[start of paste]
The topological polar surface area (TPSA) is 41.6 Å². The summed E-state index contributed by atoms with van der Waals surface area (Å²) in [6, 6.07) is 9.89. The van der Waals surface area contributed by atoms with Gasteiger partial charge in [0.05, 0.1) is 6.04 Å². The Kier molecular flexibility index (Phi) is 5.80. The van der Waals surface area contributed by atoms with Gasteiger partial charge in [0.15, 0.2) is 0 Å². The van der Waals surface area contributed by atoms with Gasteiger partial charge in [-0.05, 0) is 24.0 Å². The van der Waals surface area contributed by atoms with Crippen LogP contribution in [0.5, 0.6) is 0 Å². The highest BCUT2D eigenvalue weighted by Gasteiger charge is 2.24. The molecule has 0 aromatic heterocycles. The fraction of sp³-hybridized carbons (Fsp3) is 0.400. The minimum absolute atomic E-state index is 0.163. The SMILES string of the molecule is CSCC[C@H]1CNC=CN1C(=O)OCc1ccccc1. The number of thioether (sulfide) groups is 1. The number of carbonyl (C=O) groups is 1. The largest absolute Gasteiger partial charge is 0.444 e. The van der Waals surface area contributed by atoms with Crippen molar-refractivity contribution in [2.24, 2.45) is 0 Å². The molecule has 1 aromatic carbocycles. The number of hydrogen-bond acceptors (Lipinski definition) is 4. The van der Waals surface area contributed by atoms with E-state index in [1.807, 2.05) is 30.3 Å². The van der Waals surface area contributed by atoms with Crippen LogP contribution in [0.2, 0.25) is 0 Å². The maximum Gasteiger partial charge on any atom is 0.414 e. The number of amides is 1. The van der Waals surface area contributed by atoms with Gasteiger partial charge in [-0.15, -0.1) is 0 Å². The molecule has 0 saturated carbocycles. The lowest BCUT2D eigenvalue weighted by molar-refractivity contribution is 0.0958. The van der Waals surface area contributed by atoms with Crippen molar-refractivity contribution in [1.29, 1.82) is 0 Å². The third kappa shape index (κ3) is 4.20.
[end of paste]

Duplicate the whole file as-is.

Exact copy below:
The topological polar surface area (TPSA) is 41.6 Å². The summed E-state index contributed by atoms with van der Waals surface area (Å²) in [6, 6.07) is 9.89. The van der Waals surface area contributed by atoms with Gasteiger partial charge in [0.05, 0.1) is 6.04 Å². The Kier molecular flexibility index (Phi) is 5.80. The van der Waals surface area contributed by atoms with Gasteiger partial charge in [0.15, 0.2) is 0 Å². The van der Waals surface area contributed by atoms with Gasteiger partial charge in [-0.05, 0) is 24.0 Å². The van der Waals surface area contributed by atoms with Crippen LogP contribution in [0.5, 0.6) is 0 Å². The highest BCUT2D eigenvalue weighted by Gasteiger charge is 2.24. The molecule has 0 aromatic heterocycles. The fraction of sp³-hybridized carbons (Fsp3) is 0.400. The minimum absolute atomic E-state index is 0.163. The SMILES string of the molecule is CSCC[C@H]1CNC=CN1C(=O)OCc1ccccc1. The number of thioether (sulfide) groups is 1. The number of carbonyl (C=O) groups is 1. The largest absolute Gasteiger partial charge is 0.444 e. The van der Waals surface area contributed by atoms with Crippen molar-refractivity contribution in [2.24, 2.45) is 0 Å². The molecule has 1 aromatic carbocycles. The number of hydrogen-bond acceptors (Lipinski definition) is 4. The van der Waals surface area contributed by atoms with E-state index in [1.807, 2.05) is 30.3 Å². The van der Waals surface area contributed by atoms with Crippen LogP contribution in [0.2, 0.25) is 0 Å². The maximum Gasteiger partial charge on any atom is 0.414 e. The number of amides is 1. The van der Waals surface area contributed by atoms with Gasteiger partial charge in [-0.15, -0.1) is 0 Å². The molecule has 0 saturated carbocycles. The lowest BCUT2D eigenvalue weighted by molar-refractivity contribution is 0.0958. The van der Waals surface area contributed by atoms with Crippen molar-refractivity contribution in [1.29, 1.82) is 0 Å². The third kappa shape index (κ3) is 4.20.